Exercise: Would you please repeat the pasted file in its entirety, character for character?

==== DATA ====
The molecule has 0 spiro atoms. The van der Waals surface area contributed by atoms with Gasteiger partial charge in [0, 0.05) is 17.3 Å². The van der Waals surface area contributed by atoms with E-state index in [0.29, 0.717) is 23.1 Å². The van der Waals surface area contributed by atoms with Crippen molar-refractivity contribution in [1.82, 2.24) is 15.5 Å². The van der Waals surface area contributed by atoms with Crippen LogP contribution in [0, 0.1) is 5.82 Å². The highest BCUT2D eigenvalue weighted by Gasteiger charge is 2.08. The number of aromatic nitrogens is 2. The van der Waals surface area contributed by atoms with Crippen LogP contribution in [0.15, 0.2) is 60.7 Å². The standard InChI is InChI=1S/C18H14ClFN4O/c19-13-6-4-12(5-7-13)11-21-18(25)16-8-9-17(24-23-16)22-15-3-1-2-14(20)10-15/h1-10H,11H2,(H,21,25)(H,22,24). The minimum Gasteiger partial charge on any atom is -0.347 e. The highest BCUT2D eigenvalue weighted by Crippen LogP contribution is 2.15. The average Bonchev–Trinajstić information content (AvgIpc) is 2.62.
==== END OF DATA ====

The molecule has 0 spiro atoms. The van der Waals surface area contributed by atoms with Gasteiger partial charge in [0, 0.05) is 17.3 Å². The van der Waals surface area contributed by atoms with E-state index in [0.29, 0.717) is 23.1 Å². The van der Waals surface area contributed by atoms with Crippen molar-refractivity contribution in [1.82, 2.24) is 15.5 Å². The van der Waals surface area contributed by atoms with Crippen LogP contribution in [0, 0.1) is 5.82 Å². The highest BCUT2D eigenvalue weighted by Gasteiger charge is 2.08. The number of aromatic nitrogens is 2. The van der Waals surface area contributed by atoms with Crippen LogP contribution in [0.15, 0.2) is 60.7 Å². The standard InChI is InChI=1S/C18H14ClFN4O/c19-13-6-4-12(5-7-13)11-21-18(25)16-8-9-17(24-23-16)22-15-3-1-2-14(20)10-15/h1-10H,11H2,(H,21,25)(H,22,24). The minimum Gasteiger partial charge on any atom is -0.347 e. The highest BCUT2D eigenvalue weighted by Crippen LogP contribution is 2.15. The average Bonchev–Trinajstić information content (AvgIpc) is 2.62.